“Poverty is the thing that causes a person to go and cut trees for charcoal…(then they) sell it to get some help”.

In the absence of other suitable sources of energy, it is not reasonable to expect people not to chop down their forests to help feed themselves. This is the brutal interaction between poverty and climate change laid bare. Those without the means of accessing clean energy must use polluting fuels – yet the greenhouse gases created by burning them will impact disproportionately on economically vulnerable countries.

A Ugandan woman cooking with charcoal and wood

People in poverty are compelled by necessity to pursue a path they know is not tenable in the long term. It is up to those in positions of power – the Ugandan government, civil society, and the international community – to ensure that citizens are not forced to embrace unsustainable practices, as Uganda is deeply dependent on the productivity of its agricultural land.

The Presidential election is less than a month away, but a quick scan of the national media suggests that campaigning on sustainable land use is not a political point scorer. Understandably, people have more immediate concerns – like improving the crumbling roads of Kampala, or the erratic and over-priced electricity supply. And the politicians know that promises of short term solutions will be preferred to strategic long term goals. The problem is expressed neatly in an article in the Daily Monitor, Uganda’s most respected daily paper:

“…(I)n a country where the vast majority of the voters are poor and illiterate, their voting decisions normally depend on what they hear. For the rural poor, justice, good governance, rule of law, press freedom, human rights and macro-economic policies are distant and intangible things” (Daily Monitor, Monday 24th January 2010, ‘Uganda Decides’ pullout, page 1)

Climate change – perhaps the most frustratingly intangible thing of all – could be added to this list. Convincing poor, rural populations that they should think long term about the natural environment is going to be a challenge. But without a more stringent strategy for sustainable forest management, Ugandans are in danger of not seeing the wood for the burnt, charcoal trees.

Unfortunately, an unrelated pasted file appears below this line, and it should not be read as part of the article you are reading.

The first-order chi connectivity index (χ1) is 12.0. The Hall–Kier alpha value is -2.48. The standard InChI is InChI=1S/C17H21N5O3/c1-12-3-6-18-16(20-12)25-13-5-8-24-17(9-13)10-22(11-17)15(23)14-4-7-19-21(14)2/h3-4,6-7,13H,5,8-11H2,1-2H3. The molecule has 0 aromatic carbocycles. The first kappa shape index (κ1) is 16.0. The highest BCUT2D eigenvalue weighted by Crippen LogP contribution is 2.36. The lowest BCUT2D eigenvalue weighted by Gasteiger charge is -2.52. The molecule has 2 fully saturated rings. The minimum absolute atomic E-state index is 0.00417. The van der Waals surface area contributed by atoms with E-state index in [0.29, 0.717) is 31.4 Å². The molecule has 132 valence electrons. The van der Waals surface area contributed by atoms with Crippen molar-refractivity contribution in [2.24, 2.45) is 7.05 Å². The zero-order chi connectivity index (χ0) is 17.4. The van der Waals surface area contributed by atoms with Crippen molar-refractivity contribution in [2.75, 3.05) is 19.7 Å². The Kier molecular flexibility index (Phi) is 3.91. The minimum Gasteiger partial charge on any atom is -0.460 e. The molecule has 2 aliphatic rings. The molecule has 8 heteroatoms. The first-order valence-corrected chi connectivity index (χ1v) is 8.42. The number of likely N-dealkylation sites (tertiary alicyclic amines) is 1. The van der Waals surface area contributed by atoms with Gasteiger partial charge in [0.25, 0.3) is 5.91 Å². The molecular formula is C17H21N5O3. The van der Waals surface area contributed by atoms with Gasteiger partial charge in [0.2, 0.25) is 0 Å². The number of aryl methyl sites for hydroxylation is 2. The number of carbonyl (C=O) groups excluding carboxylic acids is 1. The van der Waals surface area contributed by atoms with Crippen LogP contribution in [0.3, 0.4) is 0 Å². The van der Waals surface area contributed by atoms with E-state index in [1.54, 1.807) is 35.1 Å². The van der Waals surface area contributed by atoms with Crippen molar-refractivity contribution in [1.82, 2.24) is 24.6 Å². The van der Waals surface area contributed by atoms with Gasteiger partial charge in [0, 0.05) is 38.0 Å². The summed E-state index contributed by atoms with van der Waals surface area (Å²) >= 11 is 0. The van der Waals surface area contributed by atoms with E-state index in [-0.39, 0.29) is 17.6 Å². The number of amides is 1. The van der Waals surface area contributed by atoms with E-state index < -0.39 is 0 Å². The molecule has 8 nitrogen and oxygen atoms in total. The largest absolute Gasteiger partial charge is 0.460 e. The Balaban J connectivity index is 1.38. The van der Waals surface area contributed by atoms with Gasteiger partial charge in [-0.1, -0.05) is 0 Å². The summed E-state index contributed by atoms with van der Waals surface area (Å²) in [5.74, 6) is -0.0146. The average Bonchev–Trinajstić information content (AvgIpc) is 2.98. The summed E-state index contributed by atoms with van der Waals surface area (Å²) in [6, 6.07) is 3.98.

What do Ugandans think about climate change? (Part I)

In Climate Change, Uganda on January 20, 2011 at 8:38 pm

Until recently, there was little in the way of systematic evidence about Ugandan perceptions of climate change. There is still an enormous gap between what is known about how members of the European public perceive climate change, and what is known about African attitudes on the subject.

But a pioneering project called Africa Talks Climate has made a critical start in beginning to document African perspectives on climate change and what it will mean for their continent. During 2009, citizen focus groups and a series of expert interviews were conducted in ten African nations, including Uganda. While these initial results necessarily only capture a tiny fragment of African opinion, the Africa Talks Climate findings provide a fascinating insight into how climate change is understood and perceived in Africa.

In Uganda, 12 focus groups and 18 interviews with various climate change ‘opinion leaders’ (from the government, private sector, media and community organisations) were conducted.

Ugandans have noticed changes in the climate, but do not necessarily attribute them to ‘climate change’ (i.e. global warming caused by the burning of fossil fuels). In fact, the terms ‘climate change’ and ‘global warming’ are not consistently recognised or used by ordinary Ugandans. But awareness of environmental degradation and increasing pollution from industrialisation is very high, and many Ugandan citizens express concern about the way their local environment is changing.